BOOK REVIEW: Robert Adam’s London

Robert Adam’s London

Frances Sands

£25

Archaeopress

Printed ISBN 9781784914622.

Epublication ISBN 9781784914639. 

This book is a delight and has wide appeal for devotees of Robert Adam’s architecture and interiors and lovers of London. Written by Dr Frances Sands (Curator of Drawings and Books at Sir John Soane’s Museum) to mark the exhibition held earlier there at the turn of the year it is a very much stand-alone volume too.  The starting point is Richard Horwood’s map of London (1792-99) and through this each of Adam’s projects can be discovered. It takes us on a fascinating stroll through the areas of London, both north and south of the river, where Adam worked and reveals that some buildings and interiors survive albeit much altered but certainly more than I had expected while others totally lost. So whether in the comfort of an armchair or in hand while searching the streets where Adam worked it is very much a book to savour and enjoy.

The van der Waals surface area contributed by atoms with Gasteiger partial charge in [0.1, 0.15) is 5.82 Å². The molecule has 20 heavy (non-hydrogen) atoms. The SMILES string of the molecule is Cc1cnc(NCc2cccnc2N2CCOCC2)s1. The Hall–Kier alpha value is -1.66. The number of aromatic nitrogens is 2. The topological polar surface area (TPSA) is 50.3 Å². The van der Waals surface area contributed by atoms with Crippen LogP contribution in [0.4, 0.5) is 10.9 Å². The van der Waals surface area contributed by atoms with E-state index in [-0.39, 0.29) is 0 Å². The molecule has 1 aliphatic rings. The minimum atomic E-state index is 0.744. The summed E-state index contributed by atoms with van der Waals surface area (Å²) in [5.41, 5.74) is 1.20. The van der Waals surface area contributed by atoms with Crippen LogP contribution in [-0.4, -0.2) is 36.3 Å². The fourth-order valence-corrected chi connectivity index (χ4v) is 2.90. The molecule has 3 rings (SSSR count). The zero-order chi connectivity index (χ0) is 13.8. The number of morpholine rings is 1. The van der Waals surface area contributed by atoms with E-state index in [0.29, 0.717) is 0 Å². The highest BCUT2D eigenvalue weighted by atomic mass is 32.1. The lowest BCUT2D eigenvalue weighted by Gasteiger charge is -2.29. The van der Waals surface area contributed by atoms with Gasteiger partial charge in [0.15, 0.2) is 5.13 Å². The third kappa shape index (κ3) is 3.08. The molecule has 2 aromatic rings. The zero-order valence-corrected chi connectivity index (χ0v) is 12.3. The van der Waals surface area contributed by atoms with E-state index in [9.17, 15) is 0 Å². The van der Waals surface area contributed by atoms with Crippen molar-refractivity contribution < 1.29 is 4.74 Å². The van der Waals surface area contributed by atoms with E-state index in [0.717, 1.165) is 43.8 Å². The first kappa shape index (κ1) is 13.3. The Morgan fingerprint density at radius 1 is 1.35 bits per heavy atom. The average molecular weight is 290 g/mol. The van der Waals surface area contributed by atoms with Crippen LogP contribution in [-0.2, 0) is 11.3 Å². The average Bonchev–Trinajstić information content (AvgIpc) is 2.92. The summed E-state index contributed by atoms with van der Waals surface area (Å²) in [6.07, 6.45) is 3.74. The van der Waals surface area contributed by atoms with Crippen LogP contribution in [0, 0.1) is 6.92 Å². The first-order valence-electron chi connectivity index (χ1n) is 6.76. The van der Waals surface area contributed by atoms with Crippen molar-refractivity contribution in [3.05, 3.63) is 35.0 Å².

http://www.archaeopress.com

The Royal Academy’s Summer Exhibition

Summer Exhibition 2017, The Royal Academy of Arts, Burlington House, Piccadilly, London, W1, until 20th August 2017

 

I am grateful to John Kirkwood for visiting and writing about this exhibition:

 

Installation view of the Summer Exhibition 2017.
Photo (c) David Parry

This year’s Show is vibrant and exciting and varied across several media.  Of particular note is Yinka Shonibare’s Wind Sculpture VI in the Annenberg Courtyard which explores the notion of harnessing motion and freezing it in a moment of time.

Installation view of the Summer Exhibition 2017.
Photo (c) David Parry

Gilbert and George are showing a new large-scale work from their Beard Speak series and there are works by Phyllida Barlow, Anthony Gormley, Sean Scully, Bob and Roberta Smith and Wolfgang Tillmans – a very impressive line-up!

Installation view of the Summer Exhibition 2017.
Photo (c) David Parry

Farshoud Moussavi has curated the Architecture Gallery which celebrates architecture by focusing on construction coordination drawings which show the full complexity of a building.

Installation view of the Summer Exhibition 2017.
Photo (c) David Parry